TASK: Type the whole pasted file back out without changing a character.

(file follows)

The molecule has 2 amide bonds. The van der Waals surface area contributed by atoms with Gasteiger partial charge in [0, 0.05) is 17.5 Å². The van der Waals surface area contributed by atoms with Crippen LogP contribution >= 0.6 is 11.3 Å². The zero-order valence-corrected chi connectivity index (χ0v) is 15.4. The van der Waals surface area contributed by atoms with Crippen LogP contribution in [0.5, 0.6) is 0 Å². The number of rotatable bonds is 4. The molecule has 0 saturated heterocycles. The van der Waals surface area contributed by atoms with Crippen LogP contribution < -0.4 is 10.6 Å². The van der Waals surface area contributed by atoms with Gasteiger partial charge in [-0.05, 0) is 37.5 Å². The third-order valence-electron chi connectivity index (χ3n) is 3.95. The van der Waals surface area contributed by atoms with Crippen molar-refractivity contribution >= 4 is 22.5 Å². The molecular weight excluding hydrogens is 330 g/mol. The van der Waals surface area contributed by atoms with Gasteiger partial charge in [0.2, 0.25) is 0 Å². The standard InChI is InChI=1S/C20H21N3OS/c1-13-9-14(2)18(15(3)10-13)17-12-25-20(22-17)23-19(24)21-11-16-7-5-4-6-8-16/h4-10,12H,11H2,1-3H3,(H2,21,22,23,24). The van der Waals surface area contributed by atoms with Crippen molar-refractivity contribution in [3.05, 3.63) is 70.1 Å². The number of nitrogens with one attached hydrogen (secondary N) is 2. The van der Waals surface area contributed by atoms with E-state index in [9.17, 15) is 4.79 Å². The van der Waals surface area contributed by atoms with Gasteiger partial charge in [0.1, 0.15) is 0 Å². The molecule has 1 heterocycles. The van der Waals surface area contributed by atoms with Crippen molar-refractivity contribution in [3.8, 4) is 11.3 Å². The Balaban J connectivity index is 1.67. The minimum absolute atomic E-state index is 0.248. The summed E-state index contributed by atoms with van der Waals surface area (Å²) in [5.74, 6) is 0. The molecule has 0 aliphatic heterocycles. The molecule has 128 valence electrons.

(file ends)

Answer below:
The molecule has 2 amide bonds. The van der Waals surface area contributed by atoms with Gasteiger partial charge in [0, 0.05) is 17.5 Å². The van der Waals surface area contributed by atoms with Crippen LogP contribution >= 0.6 is 11.3 Å². The zero-order valence-corrected chi connectivity index (χ0v) is 15.4. The van der Waals surface area contributed by atoms with Crippen LogP contribution in [0.5, 0.6) is 0 Å². The number of rotatable bonds is 4. The molecule has 0 saturated heterocycles. The van der Waals surface area contributed by atoms with Crippen LogP contribution < -0.4 is 10.6 Å². The van der Waals surface area contributed by atoms with Gasteiger partial charge in [-0.05, 0) is 37.5 Å². The third-order valence-electron chi connectivity index (χ3n) is 3.95. The van der Waals surface area contributed by atoms with Crippen molar-refractivity contribution >= 4 is 22.5 Å². The molecular weight excluding hydrogens is 330 g/mol. The van der Waals surface area contributed by atoms with Gasteiger partial charge in [0.2, 0.25) is 0 Å². The standard InChI is InChI=1S/C20H21N3OS/c1-13-9-14(2)18(15(3)10-13)17-12-25-20(22-17)23-19(24)21-11-16-7-5-4-6-8-16/h4-10,12H,11H2,1-3H3,(H2,21,22,23,24). The van der Waals surface area contributed by atoms with Crippen molar-refractivity contribution in [3.05, 3.63) is 70.1 Å². The number of nitrogens with one attached hydrogen (secondary N) is 2. The van der Waals surface area contributed by atoms with E-state index in [9.17, 15) is 4.79 Å². The van der Waals surface area contributed by atoms with Gasteiger partial charge in [0.1, 0.15) is 0 Å². The molecule has 1 heterocycles. The van der Waals surface area contributed by atoms with Crippen molar-refractivity contribution in [3.8, 4) is 11.3 Å². The Balaban J connectivity index is 1.67. The minimum absolute atomic E-state index is 0.248. The summed E-state index contributed by atoms with van der Waals surface area (Å²) in [5.74, 6) is 0. The molecule has 0 aliphatic heterocycles. The molecule has 128 valence electrons.